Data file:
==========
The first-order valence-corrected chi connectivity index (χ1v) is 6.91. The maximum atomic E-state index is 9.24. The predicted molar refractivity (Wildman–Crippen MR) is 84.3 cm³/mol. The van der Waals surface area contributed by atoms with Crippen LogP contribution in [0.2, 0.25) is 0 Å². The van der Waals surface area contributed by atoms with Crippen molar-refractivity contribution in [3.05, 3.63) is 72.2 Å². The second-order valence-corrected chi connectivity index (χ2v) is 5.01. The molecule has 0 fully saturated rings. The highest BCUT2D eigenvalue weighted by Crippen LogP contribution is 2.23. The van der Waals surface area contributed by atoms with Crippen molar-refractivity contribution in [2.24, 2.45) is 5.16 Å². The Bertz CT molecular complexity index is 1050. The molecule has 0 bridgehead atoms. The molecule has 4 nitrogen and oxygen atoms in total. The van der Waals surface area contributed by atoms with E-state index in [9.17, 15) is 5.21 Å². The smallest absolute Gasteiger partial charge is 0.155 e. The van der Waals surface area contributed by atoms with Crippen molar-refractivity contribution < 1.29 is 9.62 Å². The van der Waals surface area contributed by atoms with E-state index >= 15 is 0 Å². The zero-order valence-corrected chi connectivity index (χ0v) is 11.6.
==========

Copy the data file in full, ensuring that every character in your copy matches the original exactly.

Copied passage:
The first-order valence-corrected chi connectivity index (χ1v) is 6.91. The maximum atomic E-state index is 9.24. The predicted molar refractivity (Wildman–Crippen MR) is 84.3 cm³/mol. The van der Waals surface area contributed by atoms with Crippen LogP contribution in [0.2, 0.25) is 0 Å². The van der Waals surface area contributed by atoms with Crippen molar-refractivity contribution in [3.05, 3.63) is 72.2 Å². The second-order valence-corrected chi connectivity index (χ2v) is 5.01. The molecule has 0 fully saturated rings. The highest BCUT2D eigenvalue weighted by Crippen LogP contribution is 2.23. The van der Waals surface area contributed by atoms with Crippen molar-refractivity contribution in [2.24, 2.45) is 5.16 Å². The Bertz CT molecular complexity index is 1050. The molecule has 0 bridgehead atoms. The molecule has 4 nitrogen and oxygen atoms in total. The van der Waals surface area contributed by atoms with E-state index in [9.17, 15) is 5.21 Å². The smallest absolute Gasteiger partial charge is 0.155 e. The van der Waals surface area contributed by atoms with Crippen molar-refractivity contribution < 1.29 is 9.62 Å². The van der Waals surface area contributed by atoms with E-state index >= 15 is 0 Å². The zero-order valence-corrected chi connectivity index (χ0v) is 11.6.